A permanent abdominal colostomy after an APR of the anorectum for malignancy is a devastating consequence for the patient. Treatment options like stimulated gracilis muscle transplants and artificial anal sphincter implants have suboptimum results and lack desirable voluntary control [2,3,13,14]. Experimentally, a canine model showed that PN innervation of a skeletal-muscle anal wrap for producing a functional anal sphincter was superior to an electrically-stimulated passive wrap [8,15]. The gluteus maximus neoanus in humans with a PN anastomosis after an APR has shown better continence and control, but requires long-term validation [9].
In comparison to skeletal muscles, smooth muscles can provide prolonged tonic contraction with little fatigue and can shorten by a greater percentage of the initial length while maintaining the full force of contraction [16]. Therefore, smooth muscles can serve as better sphincter replacements physiologically. Preliminary studies on the use of APV transposition in the perineum following a resected or damaged anal sphincter (as a substitute for an abdominal stoma in humans) have recently accomplished this [5,11]. The transposed pyloric valve (smooth muscle) was shown to behave as a tonic sphincter when removed from the gastroduodenal continuity, with a median pressure of 30 mmHg on manometry [17]. However, a marked difference in the outcomes occurred among patients who underwent this procedure for benign conditions as compared to APV transposition after an APR. Lack of voluntary control and poor sensation are problems in the latter group of patients due to excision of the entire sensate anorectum [6]. In order to circumvent this, we considered the feasibility of harvesting the AV nerve supply to the APV segment and bringing it down to the perineum along with the gastroepiploic vascular pedicle (Figs. 6A and 1B). In turn, this nerve (AV) to the APV segment was approximated to the IRN (PN) or its branches (Figs. 6B and 3) in the perineum, thus establishing a connection with the spinal defecation center. Carr and Brooks [18] experimentally demonstrated that electrical stimulation of the anterior vagii could cause sustained antral contractions. Therefore, the neural anastomosis thus effected between the AV and the IRN could also lead to neural control of the transposed APV segment in the perineum. The vagus nerve branches act as a mere conduit for the regenerating axonal sprouts of IRN branches for future innervation of the APV. Thus, the APV will, in fact, be innervated by the PN branches (IRN). Concerns do remain about the IRN's innervating this APV segment, which is not a skeletal muscle.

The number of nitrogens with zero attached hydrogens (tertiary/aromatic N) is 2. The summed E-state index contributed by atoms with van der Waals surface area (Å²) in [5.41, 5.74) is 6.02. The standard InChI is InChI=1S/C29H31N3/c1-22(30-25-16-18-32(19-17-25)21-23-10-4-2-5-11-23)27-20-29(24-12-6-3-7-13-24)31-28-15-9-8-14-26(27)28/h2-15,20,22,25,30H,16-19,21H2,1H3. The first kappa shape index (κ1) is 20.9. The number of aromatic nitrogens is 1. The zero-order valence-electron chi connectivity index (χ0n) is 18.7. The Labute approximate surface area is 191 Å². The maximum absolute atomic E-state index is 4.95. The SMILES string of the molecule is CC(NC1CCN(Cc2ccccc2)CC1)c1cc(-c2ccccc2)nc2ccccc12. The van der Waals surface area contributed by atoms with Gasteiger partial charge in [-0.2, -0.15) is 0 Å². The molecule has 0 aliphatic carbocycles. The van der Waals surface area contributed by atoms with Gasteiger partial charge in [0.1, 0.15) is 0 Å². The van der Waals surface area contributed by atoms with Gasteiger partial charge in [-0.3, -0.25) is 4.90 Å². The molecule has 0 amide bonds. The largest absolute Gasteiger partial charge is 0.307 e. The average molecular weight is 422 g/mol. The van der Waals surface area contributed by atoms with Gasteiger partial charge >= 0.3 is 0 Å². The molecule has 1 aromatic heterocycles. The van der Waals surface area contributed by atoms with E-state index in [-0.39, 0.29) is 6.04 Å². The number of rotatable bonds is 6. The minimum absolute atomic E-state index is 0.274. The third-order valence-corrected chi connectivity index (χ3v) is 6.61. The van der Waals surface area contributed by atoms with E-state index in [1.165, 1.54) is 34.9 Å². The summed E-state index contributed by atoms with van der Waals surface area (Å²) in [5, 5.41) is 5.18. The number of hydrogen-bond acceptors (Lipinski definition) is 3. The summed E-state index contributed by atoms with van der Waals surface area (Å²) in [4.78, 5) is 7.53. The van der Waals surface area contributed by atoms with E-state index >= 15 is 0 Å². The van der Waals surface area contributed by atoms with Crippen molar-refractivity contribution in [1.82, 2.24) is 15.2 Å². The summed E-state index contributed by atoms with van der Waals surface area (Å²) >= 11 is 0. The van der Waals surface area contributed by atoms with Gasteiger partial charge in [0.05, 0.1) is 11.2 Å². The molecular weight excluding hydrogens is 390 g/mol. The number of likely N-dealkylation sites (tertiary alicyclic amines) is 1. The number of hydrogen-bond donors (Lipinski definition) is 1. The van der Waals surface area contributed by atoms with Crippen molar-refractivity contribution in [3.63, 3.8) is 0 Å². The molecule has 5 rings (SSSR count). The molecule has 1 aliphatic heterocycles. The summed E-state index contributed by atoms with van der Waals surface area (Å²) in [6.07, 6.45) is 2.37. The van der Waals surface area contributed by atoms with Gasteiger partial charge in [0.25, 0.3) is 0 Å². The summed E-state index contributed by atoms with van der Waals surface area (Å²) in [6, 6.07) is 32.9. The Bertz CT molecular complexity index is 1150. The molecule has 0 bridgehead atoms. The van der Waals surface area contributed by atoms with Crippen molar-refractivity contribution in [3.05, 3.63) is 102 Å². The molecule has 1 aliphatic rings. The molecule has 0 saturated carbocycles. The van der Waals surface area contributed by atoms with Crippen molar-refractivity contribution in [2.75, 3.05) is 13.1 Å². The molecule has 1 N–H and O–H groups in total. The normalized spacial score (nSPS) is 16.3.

The nerve supply to the pylorus usually comes from the AV via its anterior gastric division, nerve of Latarjet or descending branch of the hepatic division [19,20]. The AV trunk supplying the APV segment could be readily harvested in all dissections, providing sufficient length for nerve anastomosis (with IRN) in the perineum. One may need to take a greater part of the antrum by dividing the stomach more proximally in order to obtain a thicker AV. This would also be adding to the 'colonic reservoir' capacity of the 'pelvic' pylorus [6,21].
The PN originates from S2-S4 nerve roots in the sacral plexus, traverses Alcock's canal and ischioanal fossa, and then gives off branches to the EAS [22-25]. Literature describing the details of EAS innervation is scarce. The nerve supply of the EAS has been shown to be radially distributed into three groups-anterior (ventral), middle, and posterior (caudal) parts, depending on the part of the EAS being supplied [23,26]. In our limited dissection, though this radial pattern could be ascertained, no definite three-tier distribution could be identified. However, the IRN and its branches were consistently found around the 3 or the 9 o'clock position and could be readily dissected by us, as described by Gagnard et al. [26]. The APV segment based on its epiploic vascular arcade, along with its AV nerve supply, could be transposed to the pelvis, and the AV nerve could be approximated to the IRN or its branches at both these positions (3 and 9 o'clock) in the perineum in all cadavers.